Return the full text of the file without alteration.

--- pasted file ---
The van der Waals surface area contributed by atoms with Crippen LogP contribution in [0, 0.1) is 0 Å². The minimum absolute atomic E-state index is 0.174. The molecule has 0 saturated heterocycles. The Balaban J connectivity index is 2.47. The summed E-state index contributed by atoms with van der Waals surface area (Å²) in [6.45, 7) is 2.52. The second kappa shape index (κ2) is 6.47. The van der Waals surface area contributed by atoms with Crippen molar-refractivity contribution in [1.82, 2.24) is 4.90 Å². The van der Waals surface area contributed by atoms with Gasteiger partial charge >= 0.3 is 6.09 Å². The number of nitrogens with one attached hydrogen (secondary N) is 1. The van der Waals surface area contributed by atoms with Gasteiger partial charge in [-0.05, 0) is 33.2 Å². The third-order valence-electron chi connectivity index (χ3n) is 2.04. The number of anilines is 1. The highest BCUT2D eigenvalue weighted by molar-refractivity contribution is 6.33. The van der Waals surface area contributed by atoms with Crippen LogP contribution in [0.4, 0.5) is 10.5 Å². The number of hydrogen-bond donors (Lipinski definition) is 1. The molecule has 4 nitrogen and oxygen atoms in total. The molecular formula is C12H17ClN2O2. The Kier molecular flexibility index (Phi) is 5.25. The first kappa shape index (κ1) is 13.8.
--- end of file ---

The van der Waals surface area contributed by atoms with Crippen LogP contribution in [0, 0.1) is 0 Å². The minimum absolute atomic E-state index is 0.174. The molecule has 0 saturated heterocycles. The Balaban J connectivity index is 2.47. The summed E-state index contributed by atoms with van der Waals surface area (Å²) in [6.45, 7) is 2.52. The second kappa shape index (κ2) is 6.47. The van der Waals surface area contributed by atoms with Crippen molar-refractivity contribution in [1.82, 2.24) is 4.90 Å². The van der Waals surface area contributed by atoms with Gasteiger partial charge >= 0.3 is 6.09 Å². The number of nitrogens with one attached hydrogen (secondary N) is 1. The van der Waals surface area contributed by atoms with Gasteiger partial charge in [-0.05, 0) is 33.2 Å². The third-order valence-electron chi connectivity index (χ3n) is 2.04. The number of anilines is 1. The highest BCUT2D eigenvalue weighted by molar-refractivity contribution is 6.33. The van der Waals surface area contributed by atoms with Crippen LogP contribution in [0.4, 0.5) is 10.5 Å². The number of hydrogen-bond donors (Lipinski definition) is 1. The molecule has 4 nitrogen and oxygen atoms in total. The molecular formula is C12H17ClN2O2. The Kier molecular flexibility index (Phi) is 5.25. The first kappa shape index (κ1) is 13.8.